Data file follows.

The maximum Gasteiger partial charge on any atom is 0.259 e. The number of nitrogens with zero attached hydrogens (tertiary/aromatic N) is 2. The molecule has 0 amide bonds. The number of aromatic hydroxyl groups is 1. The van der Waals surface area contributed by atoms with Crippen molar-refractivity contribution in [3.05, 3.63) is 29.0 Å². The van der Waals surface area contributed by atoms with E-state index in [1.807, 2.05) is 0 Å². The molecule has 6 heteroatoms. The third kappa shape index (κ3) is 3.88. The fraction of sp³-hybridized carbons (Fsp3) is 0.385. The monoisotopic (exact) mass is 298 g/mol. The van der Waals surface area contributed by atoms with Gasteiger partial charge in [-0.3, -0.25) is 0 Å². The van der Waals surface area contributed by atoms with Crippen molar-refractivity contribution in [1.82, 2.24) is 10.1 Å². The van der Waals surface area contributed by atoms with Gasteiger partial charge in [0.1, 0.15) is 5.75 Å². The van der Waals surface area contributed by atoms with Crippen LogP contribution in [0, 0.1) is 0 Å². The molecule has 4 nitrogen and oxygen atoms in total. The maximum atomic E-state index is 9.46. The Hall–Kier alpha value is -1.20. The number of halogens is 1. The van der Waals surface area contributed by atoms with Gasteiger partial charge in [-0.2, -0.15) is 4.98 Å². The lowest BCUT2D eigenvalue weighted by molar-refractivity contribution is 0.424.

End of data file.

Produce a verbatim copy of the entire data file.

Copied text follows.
The maximum Gasteiger partial charge on any atom is 0.259 e. The number of nitrogens with zero attached hydrogens (tertiary/aromatic N) is 2. The molecule has 0 amide bonds. The number of aromatic hydroxyl groups is 1. The van der Waals surface area contributed by atoms with Crippen molar-refractivity contribution in [3.05, 3.63) is 29.0 Å². The van der Waals surface area contributed by atoms with E-state index in [1.807, 2.05) is 0 Å². The molecule has 6 heteroatoms. The third kappa shape index (κ3) is 3.88. The fraction of sp³-hybridized carbons (Fsp3) is 0.385. The monoisotopic (exact) mass is 298 g/mol. The van der Waals surface area contributed by atoms with Gasteiger partial charge in [-0.3, -0.25) is 0 Å². The van der Waals surface area contributed by atoms with Crippen molar-refractivity contribution in [1.82, 2.24) is 10.1 Å². The van der Waals surface area contributed by atoms with Gasteiger partial charge in [0.1, 0.15) is 5.75 Å². The van der Waals surface area contributed by atoms with Crippen LogP contribution in [0, 0.1) is 0 Å². The molecule has 4 nitrogen and oxygen atoms in total. The maximum atomic E-state index is 9.46. The Hall–Kier alpha value is -1.20. The number of halogens is 1. The van der Waals surface area contributed by atoms with Gasteiger partial charge in [-0.2, -0.15) is 4.98 Å². The lowest BCUT2D eigenvalue weighted by molar-refractivity contribution is 0.424.